• lectures to set the foundations for further study and to provide the basis for the acquisition of subject specific knowledge. Lectures provide a broad framework which defines individual module content, introducing students to themes, debates and interpretations. In this environment, students are given the opportunity to develop skills in listening, selective note-taking and reflection;
  • seminars to allow students to present and critically reflect upon the acquired subject-specific knowledge, methodologies and theories, and to identify and debate a range of issues and differing opinions. The seminar is the forum in which students are given the opportunity to communicate ideas, jointly exploring themes and arguments. Seminars are structured to develop understanding and designed to maximise student participation related to prior independent preparation. Seminars give students the opportunity to develop oral communication skills, encourage critical and tolerant approaches to reasoned argument and historical discussion, build the students’ ability to marshal historical evidence, and facilitate the development of the ability to summarise historical arguments, think in a rapidly changing environment and communicate in a persuasive and articulate manner, whilst recognising the value of working with others and, occasionally, towards shared goals.
  • Assessment:
  • Examinations test students' ability to work under pressure, to prepare for examinations and direct their own programme of revision and learning, and develop key time management skills. The examination gives students the opportunity to develop relevant life skills such as the ability to produce coherent, reasoned and supported arguments under pressure. Students will be examined on subject specific knowledge.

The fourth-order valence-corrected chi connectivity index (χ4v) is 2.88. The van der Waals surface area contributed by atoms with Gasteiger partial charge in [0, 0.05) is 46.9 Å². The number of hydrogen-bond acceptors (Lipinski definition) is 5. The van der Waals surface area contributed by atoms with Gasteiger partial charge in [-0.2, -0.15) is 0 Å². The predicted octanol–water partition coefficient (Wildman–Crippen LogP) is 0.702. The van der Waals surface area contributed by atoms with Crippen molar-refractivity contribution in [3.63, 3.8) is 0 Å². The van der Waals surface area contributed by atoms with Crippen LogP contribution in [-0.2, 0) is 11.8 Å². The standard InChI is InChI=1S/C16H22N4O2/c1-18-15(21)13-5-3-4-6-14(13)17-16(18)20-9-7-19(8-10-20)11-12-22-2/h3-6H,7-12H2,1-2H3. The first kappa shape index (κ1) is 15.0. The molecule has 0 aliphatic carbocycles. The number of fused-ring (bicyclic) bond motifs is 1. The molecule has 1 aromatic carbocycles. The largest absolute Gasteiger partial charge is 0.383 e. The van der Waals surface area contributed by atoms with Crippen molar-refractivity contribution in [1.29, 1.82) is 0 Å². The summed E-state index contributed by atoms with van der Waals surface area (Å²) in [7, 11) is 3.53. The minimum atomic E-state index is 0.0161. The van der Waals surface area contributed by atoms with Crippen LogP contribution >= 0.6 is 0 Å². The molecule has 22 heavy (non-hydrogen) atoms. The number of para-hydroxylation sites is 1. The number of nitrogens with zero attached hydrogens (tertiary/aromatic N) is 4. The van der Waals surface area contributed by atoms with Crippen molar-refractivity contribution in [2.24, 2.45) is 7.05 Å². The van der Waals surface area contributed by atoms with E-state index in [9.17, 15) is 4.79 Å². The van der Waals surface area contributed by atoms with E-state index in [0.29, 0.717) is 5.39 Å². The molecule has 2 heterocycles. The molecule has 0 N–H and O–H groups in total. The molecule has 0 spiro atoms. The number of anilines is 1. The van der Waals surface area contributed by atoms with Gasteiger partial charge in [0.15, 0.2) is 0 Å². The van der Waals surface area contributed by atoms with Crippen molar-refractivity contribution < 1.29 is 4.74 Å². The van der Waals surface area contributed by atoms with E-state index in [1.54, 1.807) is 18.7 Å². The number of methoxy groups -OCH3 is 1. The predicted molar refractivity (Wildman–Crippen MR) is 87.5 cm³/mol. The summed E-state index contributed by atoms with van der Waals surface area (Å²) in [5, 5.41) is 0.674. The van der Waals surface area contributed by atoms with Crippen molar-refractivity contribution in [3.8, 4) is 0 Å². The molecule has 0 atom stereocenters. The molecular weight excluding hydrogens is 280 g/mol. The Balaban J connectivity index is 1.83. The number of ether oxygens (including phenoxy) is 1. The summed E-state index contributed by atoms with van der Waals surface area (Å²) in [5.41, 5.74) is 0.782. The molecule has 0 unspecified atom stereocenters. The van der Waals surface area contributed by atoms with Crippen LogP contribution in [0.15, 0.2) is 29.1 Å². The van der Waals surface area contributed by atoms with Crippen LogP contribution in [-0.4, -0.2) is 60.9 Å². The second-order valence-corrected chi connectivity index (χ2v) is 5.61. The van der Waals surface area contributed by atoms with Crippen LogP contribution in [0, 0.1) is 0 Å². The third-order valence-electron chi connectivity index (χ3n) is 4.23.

• Summative coursework will test students’ ability to communicate ideas in writing, present clear and cogent arguments succinctly and show appropriate critical skills as relevant to the particular module.

Teaching Methods and Learning Hours

Activity Number Frequency Duration Total/Hours
Lectures 17 16 in Term 2, 1 in Term 3 1 hour 17
Seminars 7 6 in Term 2, 1 in Term 3 1 hour 7
Preparation & Reading 176
Total 200

Summative Assessment

Component: Examination Component Weighting: 60%
Element Length / duration Element Weighting Resit Opportunity
Seen open book examination 2 hours 100%
Component: Coursework Component Weighting: 40%
Element Length / duration Element Weighting Resit Opportunity
Coursework assessment consisting of a short essay (max. 2,000 words) or assignment of equivalent length e.g. source commentaries 2,000 words excluding footnotes and bibliography. 100%

Formative Assessment:

Formative work done in preparation for and during seminars, including oral and written work as appropriate to the module. The summative coursework will have a formative element by allowing students to develop ideas and arguments for the examination and to practice writing to similar word limits.

Attendance at all activities marked with this symbol will be monitored. Students who fail to attend these activities, or to complete the summative or formative assessment specified above, will be subject to the procedures defined in the University's General Regulation V, and may be required to leave the University